When we didn’t have religious liberty we asked the world church to pray, now that our religious freedoms have been restored, we are too busy calling the police on our fellow believers. Since everything was given back to the General Conference leaders, what have we done? We are using the police to shut down the other side. I have been told that anyone who is not in lock-step with Daniel Bavugubusa is told to leave and find another faith. They tell me that their answer is no, they would rather die than give up their faith in our message.
Violence is still taking place. Two camps still exist. Now a new persecuted group is being targeted, harassed, intimidated and in many instances shot at. Now the police are forbidding a new group of people from entering the churches for worship. The most troubling news that is being communicated to me by some of the most senior members is that Adventism has become the laughingstock in Burundi. The other churches and even the government are making jokes about our people and our faith.
Well, some say, “They are the illegitimate group and they have no right to access our church buildings to worship.” What about when our side was the illegitimate group? We denounced these same acts of discrimination as “systematic abuse of religious freedom by the government.” Well, what now? Who is going to call for an end to these acts of violence?
But Andy, they are not the legitimate officially recognized group anymore. What about when we weren’t the official group in the eyes of the Burundi government? For over one year, the current leadership was not considered legitimate. And what did we do? We denounced the violence and the use of the military police against our people. Now that we are the legitimate group we remain silent as our people use the very same violence, intimidation and abuse that just a few months ago we forcefully and passionately denounced.
All of this brings the Seventh-day Adventist name into disrepute. The Burundi government was our friend in 2018 while they were attending our events, giving us contributions and opening up their country for us to work. Then they became our adversary when they took away our leadership positions and properties, closed our churches and harassed our people. Now, government leaders are good again? Ted Wilson said so. He thanked them for the progress being made. What about the persecution being conducted against the other side? Well, some say, that doesn’t involve us. Let them go join another church. So is this how it works? Religious liberty is for some but not for all?
And somehow, we are praying for the Latter Rain to help us finish the work of spreading the gospel. The problem is that we cannot transmit to the world the final warning message of God’s love and mercy like this. Ministry begins in our own home. We need to clean up our own mess. We need to fix our own house before we can talk about the problems in society. We don’t need an Adventist Pope dictating to everyone how to feel, what to think and what to say.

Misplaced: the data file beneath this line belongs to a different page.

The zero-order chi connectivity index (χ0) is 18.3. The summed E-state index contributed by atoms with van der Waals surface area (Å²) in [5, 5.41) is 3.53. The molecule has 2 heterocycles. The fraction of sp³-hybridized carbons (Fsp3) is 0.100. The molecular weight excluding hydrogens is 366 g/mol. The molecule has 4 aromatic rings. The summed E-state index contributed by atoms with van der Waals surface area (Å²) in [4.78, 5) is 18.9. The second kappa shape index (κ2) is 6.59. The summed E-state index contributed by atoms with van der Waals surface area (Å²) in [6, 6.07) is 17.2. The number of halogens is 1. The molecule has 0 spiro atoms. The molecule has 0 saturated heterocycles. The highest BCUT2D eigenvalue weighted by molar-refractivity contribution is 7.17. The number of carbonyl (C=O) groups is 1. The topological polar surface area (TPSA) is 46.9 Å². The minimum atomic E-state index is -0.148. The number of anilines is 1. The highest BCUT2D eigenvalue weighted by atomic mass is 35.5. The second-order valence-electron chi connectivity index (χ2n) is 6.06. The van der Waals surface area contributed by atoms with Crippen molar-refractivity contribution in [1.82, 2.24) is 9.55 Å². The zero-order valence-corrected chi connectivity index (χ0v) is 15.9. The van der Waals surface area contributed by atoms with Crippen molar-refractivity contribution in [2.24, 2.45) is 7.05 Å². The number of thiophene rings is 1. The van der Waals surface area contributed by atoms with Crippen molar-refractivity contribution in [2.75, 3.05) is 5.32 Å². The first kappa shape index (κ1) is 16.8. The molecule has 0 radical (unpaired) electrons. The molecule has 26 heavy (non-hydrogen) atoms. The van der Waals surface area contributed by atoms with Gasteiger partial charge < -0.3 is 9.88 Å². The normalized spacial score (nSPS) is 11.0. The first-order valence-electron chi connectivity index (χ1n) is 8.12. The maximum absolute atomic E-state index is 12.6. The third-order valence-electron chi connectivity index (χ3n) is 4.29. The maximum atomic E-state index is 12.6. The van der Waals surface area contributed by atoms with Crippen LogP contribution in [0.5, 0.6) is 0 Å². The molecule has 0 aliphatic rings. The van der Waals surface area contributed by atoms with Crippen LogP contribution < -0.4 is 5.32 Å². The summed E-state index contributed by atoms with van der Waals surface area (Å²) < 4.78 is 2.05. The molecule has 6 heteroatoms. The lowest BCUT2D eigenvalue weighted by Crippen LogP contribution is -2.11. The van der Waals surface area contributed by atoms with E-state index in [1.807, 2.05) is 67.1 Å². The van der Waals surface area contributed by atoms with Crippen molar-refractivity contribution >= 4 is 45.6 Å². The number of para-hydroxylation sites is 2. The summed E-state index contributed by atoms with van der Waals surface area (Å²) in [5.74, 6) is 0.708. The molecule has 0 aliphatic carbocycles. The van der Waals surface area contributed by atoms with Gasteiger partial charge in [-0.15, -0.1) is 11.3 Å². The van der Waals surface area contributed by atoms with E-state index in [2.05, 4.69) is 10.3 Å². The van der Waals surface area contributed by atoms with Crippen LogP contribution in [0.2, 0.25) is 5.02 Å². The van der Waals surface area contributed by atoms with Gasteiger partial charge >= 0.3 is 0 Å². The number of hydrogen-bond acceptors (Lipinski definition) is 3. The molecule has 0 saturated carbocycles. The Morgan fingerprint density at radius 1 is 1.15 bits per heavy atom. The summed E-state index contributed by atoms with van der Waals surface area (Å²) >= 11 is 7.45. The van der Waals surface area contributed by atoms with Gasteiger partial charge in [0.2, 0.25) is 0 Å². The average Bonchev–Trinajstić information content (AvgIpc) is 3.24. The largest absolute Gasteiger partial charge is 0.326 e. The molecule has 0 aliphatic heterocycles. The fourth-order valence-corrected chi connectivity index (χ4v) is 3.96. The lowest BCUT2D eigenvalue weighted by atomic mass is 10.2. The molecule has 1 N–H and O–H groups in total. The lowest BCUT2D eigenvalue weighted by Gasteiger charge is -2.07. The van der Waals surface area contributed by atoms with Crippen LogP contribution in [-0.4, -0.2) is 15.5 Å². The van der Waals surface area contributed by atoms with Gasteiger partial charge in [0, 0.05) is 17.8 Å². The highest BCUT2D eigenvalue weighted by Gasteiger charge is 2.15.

We must declare war on the apostasy and corruption found within our ranks before we go out into spiritual war in this world. And isn’t it amazing that it took just over one year to restore our properties and positions in Burundi. Imagine that? Just over one year. The church spared no expense and left no stone uncovered. The church started a campaign on social media and engaged in a letter-writing campaign to church and government leaders in order to restore our position of authority and to secure our properties. What about the apostasy?
Where is the same urgency and motivation to end corruption in the church? How many letters and campaigns are we going to engage in to restore purity and righteousness? Or do we only act when position and power and money are involved?
The work will never be finished, the Latter Rain will never be given and we cannot even begin to testify that we have been with Jesus while these dishonest, dictatorial political maneuvers are taking place. There is only one way to glorify God. You will not do it with force, power, fear or intimidation, but through selfless efforts. That’s talking about serving people with humility like Christ did. Thankfully, there will be a people somewhere who will accomplish God’s work during the closing time. Notice how it will happen:
“Self-denying efforts will be put forth to save the lost, and many who have strayed from the fold will come back to follow the great Shepherd. The people of God will draw together, and present to the enemy a united front … The love of Christ, the love of our brethren, will testify to the world that we have been with Jesus and learned of Him. Then will the message of the third angel swell to a loud cry, and the whole earth will be lightened with the glory of the Lord” (Evangelism, p. 693).